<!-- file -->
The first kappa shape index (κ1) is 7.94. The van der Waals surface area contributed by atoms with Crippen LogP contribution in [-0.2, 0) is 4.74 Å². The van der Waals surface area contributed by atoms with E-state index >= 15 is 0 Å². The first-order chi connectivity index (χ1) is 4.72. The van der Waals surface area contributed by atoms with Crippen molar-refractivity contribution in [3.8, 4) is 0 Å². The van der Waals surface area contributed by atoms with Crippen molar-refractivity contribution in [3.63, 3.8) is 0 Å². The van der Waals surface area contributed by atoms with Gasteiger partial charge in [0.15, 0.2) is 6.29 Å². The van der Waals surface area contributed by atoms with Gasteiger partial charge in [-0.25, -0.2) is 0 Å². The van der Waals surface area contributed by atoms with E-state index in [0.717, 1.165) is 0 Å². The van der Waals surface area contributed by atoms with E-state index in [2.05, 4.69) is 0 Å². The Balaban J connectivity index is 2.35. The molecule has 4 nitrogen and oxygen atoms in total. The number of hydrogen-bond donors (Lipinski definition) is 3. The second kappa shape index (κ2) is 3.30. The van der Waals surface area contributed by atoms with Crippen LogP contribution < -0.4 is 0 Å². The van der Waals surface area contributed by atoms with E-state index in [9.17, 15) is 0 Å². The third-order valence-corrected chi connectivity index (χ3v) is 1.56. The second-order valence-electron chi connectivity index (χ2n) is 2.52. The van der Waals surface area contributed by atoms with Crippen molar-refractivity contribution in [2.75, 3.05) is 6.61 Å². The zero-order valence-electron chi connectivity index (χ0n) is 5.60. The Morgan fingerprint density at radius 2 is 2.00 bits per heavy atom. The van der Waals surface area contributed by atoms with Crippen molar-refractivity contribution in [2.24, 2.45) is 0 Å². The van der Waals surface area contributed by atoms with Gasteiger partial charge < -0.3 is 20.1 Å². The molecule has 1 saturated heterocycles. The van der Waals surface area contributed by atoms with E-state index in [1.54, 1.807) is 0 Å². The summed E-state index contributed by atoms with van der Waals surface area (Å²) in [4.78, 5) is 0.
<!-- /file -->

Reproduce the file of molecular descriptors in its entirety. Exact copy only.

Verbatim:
The first kappa shape index (κ1) is 7.94. The van der Waals surface area contributed by atoms with Crippen LogP contribution in [-0.2, 0) is 4.74 Å². The van der Waals surface area contributed by atoms with E-state index >= 15 is 0 Å². The first-order chi connectivity index (χ1) is 4.72. The van der Waals surface area contributed by atoms with Crippen molar-refractivity contribution in [3.8, 4) is 0 Å². The van der Waals surface area contributed by atoms with Crippen molar-refractivity contribution in [3.63, 3.8) is 0 Å². The van der Waals surface area contributed by atoms with Gasteiger partial charge in [0.15, 0.2) is 6.29 Å². The van der Waals surface area contributed by atoms with Gasteiger partial charge in [-0.25, -0.2) is 0 Å². The van der Waals surface area contributed by atoms with E-state index in [0.717, 1.165) is 0 Å². The van der Waals surface area contributed by atoms with E-state index in [2.05, 4.69) is 0 Å². The Balaban J connectivity index is 2.35. The molecule has 4 nitrogen and oxygen atoms in total. The number of hydrogen-bond donors (Lipinski definition) is 3. The second kappa shape index (κ2) is 3.30. The van der Waals surface area contributed by atoms with Crippen LogP contribution < -0.4 is 0 Å². The van der Waals surface area contributed by atoms with E-state index in [9.17, 15) is 0 Å². The third-order valence-corrected chi connectivity index (χ3v) is 1.56. The second-order valence-electron chi connectivity index (χ2n) is 2.52. The van der Waals surface area contributed by atoms with Crippen molar-refractivity contribution in [2.75, 3.05) is 6.61 Å². The zero-order valence-electron chi connectivity index (χ0n) is 5.60. The Morgan fingerprint density at radius 2 is 2.00 bits per heavy atom. The van der Waals surface area contributed by atoms with Crippen molar-refractivity contribution in [2.24, 2.45) is 0 Å². The van der Waals surface area contributed by atoms with Gasteiger partial charge < -0.3 is 20.1 Å². The molecule has 1 saturated heterocycles. The van der Waals surface area contributed by atoms with E-state index in [1.54, 1.807) is 0 Å². The summed E-state index contributed by atoms with van der Waals surface area (Å²) in [4.78, 5) is 0.